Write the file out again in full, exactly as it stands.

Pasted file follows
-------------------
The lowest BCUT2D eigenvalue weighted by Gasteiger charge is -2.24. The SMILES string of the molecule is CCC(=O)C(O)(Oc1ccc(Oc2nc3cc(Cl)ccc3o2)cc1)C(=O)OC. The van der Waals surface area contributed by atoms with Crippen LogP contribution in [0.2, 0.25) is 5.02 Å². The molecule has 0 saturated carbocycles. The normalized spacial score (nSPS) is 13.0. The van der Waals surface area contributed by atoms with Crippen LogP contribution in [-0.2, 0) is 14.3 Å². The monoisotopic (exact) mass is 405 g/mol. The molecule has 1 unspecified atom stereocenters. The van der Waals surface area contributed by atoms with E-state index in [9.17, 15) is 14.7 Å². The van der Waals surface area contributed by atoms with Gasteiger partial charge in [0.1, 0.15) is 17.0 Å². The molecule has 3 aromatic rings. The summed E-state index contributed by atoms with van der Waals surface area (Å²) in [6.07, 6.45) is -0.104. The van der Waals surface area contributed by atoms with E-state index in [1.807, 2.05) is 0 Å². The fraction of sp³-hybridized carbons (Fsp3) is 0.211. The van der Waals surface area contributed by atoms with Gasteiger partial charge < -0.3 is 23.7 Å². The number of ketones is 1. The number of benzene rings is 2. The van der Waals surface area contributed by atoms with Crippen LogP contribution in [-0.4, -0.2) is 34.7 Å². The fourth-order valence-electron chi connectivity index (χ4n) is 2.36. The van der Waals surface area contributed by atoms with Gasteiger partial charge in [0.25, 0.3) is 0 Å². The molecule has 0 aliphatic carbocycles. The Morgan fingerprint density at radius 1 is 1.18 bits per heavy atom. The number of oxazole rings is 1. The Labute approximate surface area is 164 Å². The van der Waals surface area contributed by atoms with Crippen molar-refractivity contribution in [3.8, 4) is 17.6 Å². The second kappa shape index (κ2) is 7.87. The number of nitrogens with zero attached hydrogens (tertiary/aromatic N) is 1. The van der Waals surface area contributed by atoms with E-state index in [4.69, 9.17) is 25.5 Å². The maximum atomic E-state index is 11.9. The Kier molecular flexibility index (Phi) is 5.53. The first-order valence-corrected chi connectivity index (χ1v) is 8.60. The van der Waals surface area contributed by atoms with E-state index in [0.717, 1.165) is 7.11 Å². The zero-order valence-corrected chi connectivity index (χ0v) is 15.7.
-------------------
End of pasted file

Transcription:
The lowest BCUT2D eigenvalue weighted by Gasteiger charge is -2.24. The SMILES string of the molecule is CCC(=O)C(O)(Oc1ccc(Oc2nc3cc(Cl)ccc3o2)cc1)C(=O)OC. The van der Waals surface area contributed by atoms with Crippen LogP contribution in [0.2, 0.25) is 5.02 Å². The molecule has 0 saturated carbocycles. The normalized spacial score (nSPS) is 13.0. The van der Waals surface area contributed by atoms with Crippen LogP contribution in [-0.2, 0) is 14.3 Å². The monoisotopic (exact) mass is 405 g/mol. The molecule has 1 unspecified atom stereocenters. The van der Waals surface area contributed by atoms with E-state index in [9.17, 15) is 14.7 Å². The van der Waals surface area contributed by atoms with Gasteiger partial charge in [0.1, 0.15) is 17.0 Å². The molecule has 3 aromatic rings. The summed E-state index contributed by atoms with van der Waals surface area (Å²) in [6.07, 6.45) is -0.104. The van der Waals surface area contributed by atoms with E-state index in [1.807, 2.05) is 0 Å². The fraction of sp³-hybridized carbons (Fsp3) is 0.211. The van der Waals surface area contributed by atoms with Gasteiger partial charge < -0.3 is 23.7 Å². The number of ketones is 1. The number of benzene rings is 2. The van der Waals surface area contributed by atoms with Crippen LogP contribution in [-0.4, -0.2) is 34.7 Å². The fourth-order valence-electron chi connectivity index (χ4n) is 2.36. The van der Waals surface area contributed by atoms with Gasteiger partial charge in [0.25, 0.3) is 0 Å². The molecule has 0 aliphatic carbocycles. The Morgan fingerprint density at radius 1 is 1.18 bits per heavy atom. The number of oxazole rings is 1. The Labute approximate surface area is 164 Å². The van der Waals surface area contributed by atoms with Crippen molar-refractivity contribution in [3.8, 4) is 17.6 Å². The second kappa shape index (κ2) is 7.87. The number of nitrogens with zero attached hydrogens (tertiary/aromatic N) is 1. The van der Waals surface area contributed by atoms with E-state index in [4.69, 9.17) is 25.5 Å². The maximum atomic E-state index is 11.9. The Kier molecular flexibility index (Phi) is 5.53. The first-order valence-corrected chi connectivity index (χ1v) is 8.60. The van der Waals surface area contributed by atoms with E-state index in [0.717, 1.165) is 7.11 Å². The zero-order valence-corrected chi connectivity index (χ0v) is 15.7.